As a result of greater biological activity and increased ease of purification, DAB389IL-2 was substituted for DAB486IL-2 in future clinical trials for IL-2 targeted cytotoxic therapy in the treatment of CTCL, non-Hodgkin's lymphoma, and Hodgkin's lymphoma. Furthermore, only patients who presented with tumors expressing the IL-2 receptor were enrolled. As reported by LeMaistre et al. (1998), the patient population had a mean of five previous therapies and included 25 patients who had received a bone marrow transplant. A cohort dose escalation was once again employed and patients received doses ranging from 3 to 31 ^g/kg/day for five days and treatment cycles were repeated every three weeks. A similar side effect profile was observed and included fever, malaise, nausea/vomiting, and reversible elevation of serum transaminases. Based upon malaise, the dose-limiting toxicity was 31 ^g/kg/day. Eight of the patients with CTCL experienced hypoalbuminemia, hypertension, and edema; these are all clinical manifestations of vascular leak syndrome. All observed toxicities were reversible and not cumulative.

Following the promising results from the open label phase II clinical trials with DAB389IL-2, a phase III clinical trial was designed to test rigorously the potential efficacy of treating CTCL patients with this fusion protein toxin. This trial included two randomized, double blinded studies in mutually exclusive patient populations. One group included patients with advanced refractory disease, who were treated intravenously over eight courses of therapy at doses of either 9 or 18 ^g/kg/day. The second group included patients with less advanced disease, who were also treated at doses of 9 or 18 ^g/kg/day. This second group also included a placebo, and patients whose disease progressed were unblinded. Those receiving placebo were allowed to enroll in an open-label study at a dose of 18 ^g/kg/day. The same adverse effects as seen in the previous clinical studies were observed in both patient groups.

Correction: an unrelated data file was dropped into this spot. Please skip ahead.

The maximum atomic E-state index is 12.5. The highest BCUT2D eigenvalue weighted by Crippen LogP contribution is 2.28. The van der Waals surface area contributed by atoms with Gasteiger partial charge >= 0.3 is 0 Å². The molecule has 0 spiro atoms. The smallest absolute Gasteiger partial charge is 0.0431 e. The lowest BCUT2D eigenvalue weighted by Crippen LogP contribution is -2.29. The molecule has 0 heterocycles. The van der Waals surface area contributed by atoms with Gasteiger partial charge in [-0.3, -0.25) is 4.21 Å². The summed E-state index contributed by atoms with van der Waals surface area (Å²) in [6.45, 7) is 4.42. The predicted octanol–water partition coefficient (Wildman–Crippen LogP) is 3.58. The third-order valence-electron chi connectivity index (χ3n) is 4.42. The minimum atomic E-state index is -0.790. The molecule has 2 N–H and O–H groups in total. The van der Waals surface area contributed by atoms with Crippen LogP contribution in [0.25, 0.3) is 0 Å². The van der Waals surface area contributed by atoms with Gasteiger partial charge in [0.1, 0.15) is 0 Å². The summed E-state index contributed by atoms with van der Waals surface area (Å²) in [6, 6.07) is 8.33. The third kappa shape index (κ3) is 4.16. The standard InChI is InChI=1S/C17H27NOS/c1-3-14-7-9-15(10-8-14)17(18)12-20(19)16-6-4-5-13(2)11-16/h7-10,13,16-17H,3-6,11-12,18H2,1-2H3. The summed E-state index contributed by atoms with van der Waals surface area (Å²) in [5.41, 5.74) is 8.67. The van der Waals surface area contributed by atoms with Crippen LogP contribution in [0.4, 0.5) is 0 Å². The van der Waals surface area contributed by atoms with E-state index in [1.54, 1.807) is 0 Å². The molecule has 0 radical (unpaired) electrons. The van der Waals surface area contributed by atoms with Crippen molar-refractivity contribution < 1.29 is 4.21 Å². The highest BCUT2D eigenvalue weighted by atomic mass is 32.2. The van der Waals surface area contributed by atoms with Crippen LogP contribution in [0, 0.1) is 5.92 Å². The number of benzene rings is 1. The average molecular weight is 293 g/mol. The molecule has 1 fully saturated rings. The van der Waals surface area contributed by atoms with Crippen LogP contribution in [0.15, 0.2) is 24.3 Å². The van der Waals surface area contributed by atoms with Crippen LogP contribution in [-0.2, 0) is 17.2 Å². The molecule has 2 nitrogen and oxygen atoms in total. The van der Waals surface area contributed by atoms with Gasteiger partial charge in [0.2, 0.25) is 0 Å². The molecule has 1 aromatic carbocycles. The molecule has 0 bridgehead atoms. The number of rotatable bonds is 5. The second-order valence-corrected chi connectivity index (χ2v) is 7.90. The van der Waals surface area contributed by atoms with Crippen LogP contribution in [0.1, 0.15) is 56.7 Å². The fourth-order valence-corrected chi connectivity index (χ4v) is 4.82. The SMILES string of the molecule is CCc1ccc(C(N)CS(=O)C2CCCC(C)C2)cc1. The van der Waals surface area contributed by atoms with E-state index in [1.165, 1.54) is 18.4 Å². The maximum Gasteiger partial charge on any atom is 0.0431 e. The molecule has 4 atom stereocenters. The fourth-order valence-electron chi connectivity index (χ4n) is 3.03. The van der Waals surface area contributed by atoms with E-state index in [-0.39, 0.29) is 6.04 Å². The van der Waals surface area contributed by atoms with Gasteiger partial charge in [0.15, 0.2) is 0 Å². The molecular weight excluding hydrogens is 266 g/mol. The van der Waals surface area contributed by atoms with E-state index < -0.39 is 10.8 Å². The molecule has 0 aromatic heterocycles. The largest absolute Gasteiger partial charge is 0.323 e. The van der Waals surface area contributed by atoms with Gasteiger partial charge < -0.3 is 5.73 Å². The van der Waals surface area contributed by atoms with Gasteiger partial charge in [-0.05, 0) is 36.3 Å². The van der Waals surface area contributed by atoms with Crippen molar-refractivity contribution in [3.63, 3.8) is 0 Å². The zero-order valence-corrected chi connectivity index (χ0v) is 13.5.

The phase III clinical trial clearly demonstrated that therapy with DAB389IL-2 offers a substantial reduction in tumor burden and relief from constitutional symptoms in patients with refractory CTCL. Within the first patient group, 30% of the patients had a 50% or greater reduction in tumor burden for at least six weeks following treatment. Within the total patient population, 10% of patients that could be evaluated had a complete clinical response and were histologically free of disease. Patients receiving the higher dose of 18 ^g/kg/day exhibited a higher response rate (36%) compared to patients treated with the lower dose of 9 ^g/kg/day (23%). However, due to the limited sample size, these groups are statistically inseparable. Based upon success of DAB389IL-2 in these clinical trials, the fusion protein toxin received FDA approval as a therapeutic for refractory CTCL in patients whose neoplasms express the IL-2 receptor alpha subunit (CD25).

Several clinical studies have recently been conducted to assess combinatorial therapies using either steroids or cytokines to augment response rates to DAB389IL-2 in patients with refractory CTCL. The administration of DAB389IL-2 in combination with steroids doubled the response rate to 60% in patients with CTCL (Foss and Reich, unpublished). To assess the impact of steroids on tolerability and response in DAB389IL-2 treated patients, 20 patients with histologically confirmed CTCL were treated with either dexamethasone (8mg) or prednisone (20 mg) and Ontak (18 ^g/kg/day) for five consecutive days. While infusion related events were significantly decreased, delayed hypersensitivity was noted in three patients. The incidence of clinically apparent vascular leak syndrome (20%) was not statistically different with the addition of steroids, despite a significant decrease in the occurrence of edema. The response rate to DAB389IL-2 alone is only 30% in patients with CTCL. Other clinical trials have also suggested that combination therapy using cytokines to upregulate IL-2 receptor expression on neoplastic cells may have potential benefit in augmenting response to IL-2 receptor targeted therapies, including DAB389IL-2 (Foss and Reich, unpublished).